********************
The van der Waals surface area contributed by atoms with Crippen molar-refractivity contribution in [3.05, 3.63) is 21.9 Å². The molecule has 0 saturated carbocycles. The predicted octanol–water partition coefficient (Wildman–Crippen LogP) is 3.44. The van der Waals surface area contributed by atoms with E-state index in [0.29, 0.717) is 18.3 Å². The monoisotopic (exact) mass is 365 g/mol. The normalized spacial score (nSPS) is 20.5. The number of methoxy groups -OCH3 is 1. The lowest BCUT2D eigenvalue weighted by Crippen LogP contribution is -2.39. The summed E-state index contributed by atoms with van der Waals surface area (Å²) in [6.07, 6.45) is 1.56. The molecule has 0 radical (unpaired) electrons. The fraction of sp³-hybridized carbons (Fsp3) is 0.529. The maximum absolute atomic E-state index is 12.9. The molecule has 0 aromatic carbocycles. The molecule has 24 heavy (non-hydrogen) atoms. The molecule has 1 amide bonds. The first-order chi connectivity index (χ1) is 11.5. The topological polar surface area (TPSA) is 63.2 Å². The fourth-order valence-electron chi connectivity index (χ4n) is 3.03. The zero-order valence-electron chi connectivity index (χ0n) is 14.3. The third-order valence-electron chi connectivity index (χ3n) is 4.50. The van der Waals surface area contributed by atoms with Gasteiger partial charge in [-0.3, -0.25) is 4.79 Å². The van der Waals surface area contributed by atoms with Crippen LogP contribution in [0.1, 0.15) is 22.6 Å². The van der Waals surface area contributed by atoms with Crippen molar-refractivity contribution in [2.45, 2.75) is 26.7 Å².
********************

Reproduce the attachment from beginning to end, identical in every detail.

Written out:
The van der Waals surface area contributed by atoms with Crippen molar-refractivity contribution in [3.05, 3.63) is 21.9 Å². The molecule has 0 saturated carbocycles. The predicted octanol–water partition coefficient (Wildman–Crippen LogP) is 3.44. The van der Waals surface area contributed by atoms with E-state index in [0.29, 0.717) is 18.3 Å². The monoisotopic (exact) mass is 365 g/mol. The normalized spacial score (nSPS) is 20.5. The number of methoxy groups -OCH3 is 1. The lowest BCUT2D eigenvalue weighted by Crippen LogP contribution is -2.39. The summed E-state index contributed by atoms with van der Waals surface area (Å²) in [6.07, 6.45) is 1.56. The molecule has 0 radical (unpaired) electrons. The fraction of sp³-hybridized carbons (Fsp3) is 0.529. The maximum absolute atomic E-state index is 12.9. The molecule has 0 aromatic carbocycles. The molecule has 24 heavy (non-hydrogen) atoms. The molecule has 1 amide bonds. The first-order chi connectivity index (χ1) is 11.5. The topological polar surface area (TPSA) is 63.2 Å². The fourth-order valence-electron chi connectivity index (χ4n) is 3.03. The zero-order valence-electron chi connectivity index (χ0n) is 14.3. The third-order valence-electron chi connectivity index (χ3n) is 4.50. The van der Waals surface area contributed by atoms with Gasteiger partial charge in [-0.3, -0.25) is 4.79 Å². The van der Waals surface area contributed by atoms with Crippen LogP contribution in [0.1, 0.15) is 22.6 Å². The van der Waals surface area contributed by atoms with Crippen molar-refractivity contribution in [2.45, 2.75) is 26.7 Å².